Sports

Mentorship Program Uses Snow, Skate, And Surf To Reach Youth

by Kristin Marguerite Doidge

January 11, 2018
Youth participants surf, skate, snowboard, and design as part of the Stoked mentorship program in Chicago, Los Angeles, and New York. Photo courtesy of Stoked.

Some of our best ideas come to us when we get outside and play.

Such was the case when Steve Larosiliere, a busy marketing executive, was snowboarding in Whistler, British Columbia, in 2004, and found himself thinking of his 17-year-old mentee back in New York.

Realizing many of the kids he worked with back home had never experienced the adrenaline rush of being on top of a mountain or the feeling of putting their feet on a snowboard, he thought, “Wouldn’t it be great if my mentee could come snowboarding with me?”

It became clear the skills needed in action sports — self-reliance, perseverance, drive, dedication — all translate to necessary life skills that urban youth need to better their futures. With that inspiration in mind, Stoked was born.

Developed in partnership with TV host and fellow Haitian Sal Masekela, Stoked is an at-risk youth development and mentorship program designed to build character and leadership skills through action sports, such as skateboarding, snowboarding, and surfing. The organization, which has served 4,000 young people, started in New York, grew to include students in Los Angeles, and expanded to Chicago in 2017.

“Any activity fueled by physical activity, passion, and community — and using your hands to build things — is developing a part of your brain that I believe our society is missing out on right now,” Larosiliere says.

Because of its unique model of connecting professionals from a variety of creative fields with youth through a shared love of action sports, Stoked has become more than a mentoring program. It’s grown to become a design-thinking community of leaders that includes athletes, creatives, and media executives all mobilized around the life-changing ideas that can be sparked when great minds come together. While gaining experience on the slopes, many of the kids have found themselves on the precipice of potential new careers in design, photography, and branding.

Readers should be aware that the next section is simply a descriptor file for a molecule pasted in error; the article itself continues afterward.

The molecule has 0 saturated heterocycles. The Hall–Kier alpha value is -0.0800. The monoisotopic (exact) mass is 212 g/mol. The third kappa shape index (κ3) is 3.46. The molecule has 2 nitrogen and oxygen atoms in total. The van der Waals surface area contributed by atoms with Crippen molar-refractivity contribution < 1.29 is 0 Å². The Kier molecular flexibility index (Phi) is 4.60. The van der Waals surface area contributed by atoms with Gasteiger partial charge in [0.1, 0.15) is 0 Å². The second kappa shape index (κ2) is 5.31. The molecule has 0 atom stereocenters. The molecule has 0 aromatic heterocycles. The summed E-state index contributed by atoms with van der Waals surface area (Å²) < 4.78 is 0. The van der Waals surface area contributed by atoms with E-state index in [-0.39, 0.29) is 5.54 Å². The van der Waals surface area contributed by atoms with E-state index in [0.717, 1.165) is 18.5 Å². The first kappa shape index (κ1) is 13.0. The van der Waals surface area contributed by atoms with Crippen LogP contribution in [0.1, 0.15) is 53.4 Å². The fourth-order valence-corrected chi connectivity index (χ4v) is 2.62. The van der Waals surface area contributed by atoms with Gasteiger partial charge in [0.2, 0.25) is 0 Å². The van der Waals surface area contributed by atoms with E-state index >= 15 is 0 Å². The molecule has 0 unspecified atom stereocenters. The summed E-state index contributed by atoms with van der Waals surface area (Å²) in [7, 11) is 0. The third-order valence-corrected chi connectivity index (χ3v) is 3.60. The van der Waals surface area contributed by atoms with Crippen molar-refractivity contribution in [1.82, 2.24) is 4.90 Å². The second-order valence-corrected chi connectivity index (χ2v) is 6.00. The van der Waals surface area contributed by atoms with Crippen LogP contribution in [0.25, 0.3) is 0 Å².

Photo courtesy of Stoked.

“Stoked really attracts a lot of creative people, so this evolved naturally,” Larosiliere says. “Our kids wanted more than just to learn how to snowboard, skate, and surf. They were learning all these new skills and felt like they wanted to do more, and wanted to be more, and be more closely aligned with their mentors’ industries.”

The multimedia opportunities associated with action sports culture, including photography and visual arts, has been integrated into Stoked’s after-school program, which currently works in partnership with 21 schools in three cities. Private donors and sponsors provide free tuition for participants, including equipment and gear for weekend action sports activities, introducing students to all the aspects of action sports culture through project-based learning, career workshops, physical activity, and core value workshops.

Mentors and mentees also design and work on community service projects together throughout the year. Students get to experience everything from designing their own boards to conceptualizing a full branding campaign. A new partnership with Fujifilm will further allow students to gain access to professional photography equipment, photo mentors, and hands-on experience with set design, photo shoots, editing, displaying, and promoting their photos in a professional manner.

Frankie, from Chicago, participated in Stoked's summer skate program. Photo courtesy of Stoked.

Frankie, a 17-year-old from the Belmont Cragin neighborhood of Chicago was part of Stoked’s summer skate program and is now continuing with the after-school program. Having never quite found a group of friends he could relate to, he took a liking to skateboarding over traditional sports. Since being involved with Stoked, he’s found his community, honed his skate skills, and taken an interest in design.

Of course, the skills Frankie and his colleagues have gained go far beyond skate and design. He talked about self-confidence, motivation, and determination in a recent online testimonial, adding: “Everyone at Stoked is so welcoming, encouraging me to try new things, and helping me to accomplish my goals.”

As for Larosiliere, his goal is to keep making the mountains, beaches, and skate parks “more colorful”: “There are so many amazing kids who don’t even know these things exist or who they could be if they were given the chance.”

To learn more about Stoked or to sign up for a program in your area, visit www.stoked.org.

Share image courtesy of Stoked.

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